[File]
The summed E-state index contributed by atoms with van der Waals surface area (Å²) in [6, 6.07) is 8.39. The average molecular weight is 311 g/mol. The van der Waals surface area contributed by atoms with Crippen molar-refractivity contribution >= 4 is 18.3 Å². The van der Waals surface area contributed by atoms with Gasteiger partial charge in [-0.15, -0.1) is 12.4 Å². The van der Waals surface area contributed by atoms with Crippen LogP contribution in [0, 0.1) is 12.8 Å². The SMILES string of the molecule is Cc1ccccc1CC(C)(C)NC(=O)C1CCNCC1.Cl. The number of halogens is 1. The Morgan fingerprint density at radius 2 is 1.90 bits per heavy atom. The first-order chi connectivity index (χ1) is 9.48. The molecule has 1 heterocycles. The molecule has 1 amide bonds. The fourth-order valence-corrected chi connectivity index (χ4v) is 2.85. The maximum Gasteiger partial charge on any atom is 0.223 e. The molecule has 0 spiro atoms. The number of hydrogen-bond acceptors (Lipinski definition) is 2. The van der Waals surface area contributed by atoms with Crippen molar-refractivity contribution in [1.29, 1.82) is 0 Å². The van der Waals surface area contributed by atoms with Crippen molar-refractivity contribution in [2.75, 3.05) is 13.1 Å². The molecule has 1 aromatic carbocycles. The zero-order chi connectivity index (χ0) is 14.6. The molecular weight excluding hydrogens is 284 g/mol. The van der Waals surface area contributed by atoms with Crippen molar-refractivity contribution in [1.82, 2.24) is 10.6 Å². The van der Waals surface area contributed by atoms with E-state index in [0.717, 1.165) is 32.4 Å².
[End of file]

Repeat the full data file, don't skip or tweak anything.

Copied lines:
The summed E-state index contributed by atoms with van der Waals surface area (Å²) in [6, 6.07) is 8.39. The average molecular weight is 311 g/mol. The van der Waals surface area contributed by atoms with Crippen molar-refractivity contribution >= 4 is 18.3 Å². The van der Waals surface area contributed by atoms with Gasteiger partial charge in [-0.15, -0.1) is 12.4 Å². The van der Waals surface area contributed by atoms with Crippen LogP contribution in [0, 0.1) is 12.8 Å². The SMILES string of the molecule is Cc1ccccc1CC(C)(C)NC(=O)C1CCNCC1.Cl. The number of halogens is 1. The Morgan fingerprint density at radius 2 is 1.90 bits per heavy atom. The first-order chi connectivity index (χ1) is 9.48. The molecule has 1 heterocycles. The molecule has 1 amide bonds. The fourth-order valence-corrected chi connectivity index (χ4v) is 2.85. The maximum Gasteiger partial charge on any atom is 0.223 e. The molecule has 0 spiro atoms. The number of hydrogen-bond acceptors (Lipinski definition) is 2. The van der Waals surface area contributed by atoms with Crippen molar-refractivity contribution in [1.29, 1.82) is 0 Å². The van der Waals surface area contributed by atoms with Crippen molar-refractivity contribution in [2.75, 3.05) is 13.1 Å². The molecule has 1 aromatic carbocycles. The zero-order chi connectivity index (χ0) is 14.6. The molecular weight excluding hydrogens is 284 g/mol. The van der Waals surface area contributed by atoms with Crippen molar-refractivity contribution in [1.82, 2.24) is 10.6 Å². The van der Waals surface area contributed by atoms with E-state index in [0.717, 1.165) is 32.4 Å².